Sunday, September 26, 2010

Chapter I - The Land of Homer

Our story really begins on island of Chios in the eastern Aegean Sea, the place where our family hails from. More accurately, the village of Lagada, a tiny fishing village a few kilometres north of Chios town, on the east coast of the island.

Map of Chios - Eastern Aegean
In 1998 I had the chance to return to the family island, the village. The historian in me had already set about researching the background of Chios, one of the largest islands in the Aegean with its mountainous landscapes, ornate villages and beautiful beaches. The island is perhaps most famous now for being the only place where masticha trees grow; the resin from these ancient squatters has been the island’s source of wealth for thousands of years and continues as such where other items like Chian wine, a luxury item of the ancient world, have faded into the realm of memory. Masticha has been used in everything from chewing gum, alcohol and medicines to glue, nail polish and instrument lacquer to name a few. There are several medieval masticha villages (including Pyrgi, Olympi, Mesta) which are well worth a visit if only to see the dizzying array of buildings covered top-to-bottom with black and white geometric patterns.

The island is also known as one of the possible birthplaces of the poet Homer, to whom the epic Iliad and Odyssey have been attributed for ages. Homer has generally been thought to have been born c. 850B.C., four hundred years before the historian Herodotos. For hundreds of years afterward, there was a guild of bards on Chios known as the Homeridae (the Sons of Homer) who specialized in Homeric recitation.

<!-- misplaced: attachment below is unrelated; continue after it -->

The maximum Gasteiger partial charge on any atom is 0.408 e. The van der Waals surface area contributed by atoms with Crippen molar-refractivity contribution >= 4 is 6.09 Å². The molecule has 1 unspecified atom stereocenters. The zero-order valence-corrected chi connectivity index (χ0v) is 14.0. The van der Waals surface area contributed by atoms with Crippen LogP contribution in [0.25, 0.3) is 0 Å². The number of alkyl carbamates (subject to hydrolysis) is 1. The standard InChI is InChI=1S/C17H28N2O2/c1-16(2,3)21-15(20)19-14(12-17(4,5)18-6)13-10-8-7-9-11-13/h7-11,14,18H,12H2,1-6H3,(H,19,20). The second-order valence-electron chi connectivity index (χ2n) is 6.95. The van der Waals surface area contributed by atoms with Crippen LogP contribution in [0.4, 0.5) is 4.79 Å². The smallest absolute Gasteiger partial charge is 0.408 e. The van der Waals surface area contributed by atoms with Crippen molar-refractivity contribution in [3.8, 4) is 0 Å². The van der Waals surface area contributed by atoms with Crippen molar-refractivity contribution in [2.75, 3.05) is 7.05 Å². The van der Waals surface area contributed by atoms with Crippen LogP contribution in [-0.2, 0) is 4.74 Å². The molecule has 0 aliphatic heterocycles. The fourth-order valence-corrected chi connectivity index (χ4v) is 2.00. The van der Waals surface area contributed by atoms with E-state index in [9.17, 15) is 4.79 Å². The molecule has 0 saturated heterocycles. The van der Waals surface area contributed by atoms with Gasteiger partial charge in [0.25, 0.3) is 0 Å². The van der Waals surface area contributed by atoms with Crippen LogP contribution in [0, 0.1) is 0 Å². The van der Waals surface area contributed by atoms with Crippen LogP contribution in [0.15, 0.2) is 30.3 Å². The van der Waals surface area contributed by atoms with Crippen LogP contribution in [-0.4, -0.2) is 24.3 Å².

The first colonist of Chios is said to have been Oinopionas, a grandson of King Minos of Crete. Oinopionas was said to have brought the art of viticulture to the island thereby teaching the inhabitants to make the wine for which Chios would later be so renowned. Oinopionas had a daughter whose name was Chiona, whom the island was said to be named for.

Reproduction of Chios' ancient seal
During the classical period of antiquity, Chios was one of the original twelve members of the Ionian league, taking as its symbol the Sphinx for almost 900 years.  Amphorae bearing the Sphinx and grape seal have been found as far away as Gaul, Upper Egypt and Eastern Russia. Shipping and trade have always been part and parcel of Chios and its people, as it was and is for many islands. Though the island is vast and varied in its terrain, the sea is a part of everyone’s lives, everything. The sea has surrounded it, created it, destroyed parts and given birth to others. As with many island cultures, the sea has influenced music and poetry, trade and tragedy. It allowed people to settle on the island, to find refuge, but also to escape it, however reluctantly.

The small village of Lagada, where the Haviaras family comes from, produced mainly two things, fishermen and merchant marines. Though the name ‘Haviaras’ is derived from the word for caviar, my grandfather entered the merchant navy during World War II, the sea being the vehicle by which he would begin his own Odyssey to America.

I should not get ahead of myself however, for there is one thing that shaped the place where my grandparents came from perhaps more than the crystalline globules of the much sought-after masticha trees – WAR.


There were three gateways though which the members of our family funnelled into America: the Atlantic Ocean, Ellis Island and lastly, Rosedale Lunch, the diner begun by my grandfather sometime around 1949 at